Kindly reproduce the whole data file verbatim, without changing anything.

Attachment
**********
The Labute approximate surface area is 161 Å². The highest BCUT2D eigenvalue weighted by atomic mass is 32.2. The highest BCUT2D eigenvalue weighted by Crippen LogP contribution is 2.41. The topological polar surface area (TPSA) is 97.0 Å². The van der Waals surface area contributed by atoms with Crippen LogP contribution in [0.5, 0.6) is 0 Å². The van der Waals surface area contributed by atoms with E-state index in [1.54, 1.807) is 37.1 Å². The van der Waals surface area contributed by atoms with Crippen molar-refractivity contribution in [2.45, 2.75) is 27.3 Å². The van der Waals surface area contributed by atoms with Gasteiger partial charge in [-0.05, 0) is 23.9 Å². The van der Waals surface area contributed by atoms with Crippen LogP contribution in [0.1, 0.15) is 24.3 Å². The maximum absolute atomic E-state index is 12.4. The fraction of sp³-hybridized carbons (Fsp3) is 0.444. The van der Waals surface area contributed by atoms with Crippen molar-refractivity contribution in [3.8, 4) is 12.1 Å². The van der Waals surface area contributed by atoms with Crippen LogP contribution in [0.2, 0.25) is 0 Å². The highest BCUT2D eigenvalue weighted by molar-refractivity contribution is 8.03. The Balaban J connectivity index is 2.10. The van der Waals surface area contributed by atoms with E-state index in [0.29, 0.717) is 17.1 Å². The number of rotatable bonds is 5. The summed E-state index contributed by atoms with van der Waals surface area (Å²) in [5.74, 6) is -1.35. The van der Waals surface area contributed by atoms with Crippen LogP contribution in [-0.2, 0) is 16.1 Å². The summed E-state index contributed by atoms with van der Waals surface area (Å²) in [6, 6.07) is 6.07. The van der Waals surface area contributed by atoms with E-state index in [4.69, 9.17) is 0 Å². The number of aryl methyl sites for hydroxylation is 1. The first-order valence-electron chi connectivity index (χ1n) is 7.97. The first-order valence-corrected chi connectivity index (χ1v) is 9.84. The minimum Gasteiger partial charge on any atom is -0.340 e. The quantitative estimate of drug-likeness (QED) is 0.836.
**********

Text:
The Labute approximate surface area is 161 Å². The highest BCUT2D eigenvalue weighted by atomic mass is 32.2. The highest BCUT2D eigenvalue weighted by Crippen LogP contribution is 2.41. The topological polar surface area (TPSA) is 97.0 Å². The van der Waals surface area contributed by atoms with Crippen LogP contribution in [0.5, 0.6) is 0 Å². The van der Waals surface area contributed by atoms with E-state index in [1.54, 1.807) is 37.1 Å². The van der Waals surface area contributed by atoms with Crippen molar-refractivity contribution in [2.45, 2.75) is 27.3 Å². The van der Waals surface area contributed by atoms with Gasteiger partial charge in [-0.05, 0) is 23.9 Å². The van der Waals surface area contributed by atoms with Crippen LogP contribution in [0.1, 0.15) is 24.3 Å². The maximum absolute atomic E-state index is 12.4. The fraction of sp³-hybridized carbons (Fsp3) is 0.444. The van der Waals surface area contributed by atoms with Crippen molar-refractivity contribution in [3.8, 4) is 12.1 Å². The van der Waals surface area contributed by atoms with Crippen LogP contribution in [0.2, 0.25) is 0 Å². The highest BCUT2D eigenvalue weighted by molar-refractivity contribution is 8.03. The Balaban J connectivity index is 2.10. The van der Waals surface area contributed by atoms with E-state index in [0.29, 0.717) is 17.1 Å². The number of rotatable bonds is 5. The summed E-state index contributed by atoms with van der Waals surface area (Å²) in [5.74, 6) is -1.35. The van der Waals surface area contributed by atoms with Crippen LogP contribution in [-0.2, 0) is 16.1 Å². The summed E-state index contributed by atoms with van der Waals surface area (Å²) in [6, 6.07) is 6.07. The van der Waals surface area contributed by atoms with E-state index in [4.69, 9.17) is 0 Å². The number of aryl methyl sites for hydroxylation is 1. The first-order valence-electron chi connectivity index (χ1n) is 7.97. The first-order valence-corrected chi connectivity index (χ1v) is 9.84. The minimum Gasteiger partial charge on any atom is -0.340 e. The quantitative estimate of drug-likeness (QED) is 0.836.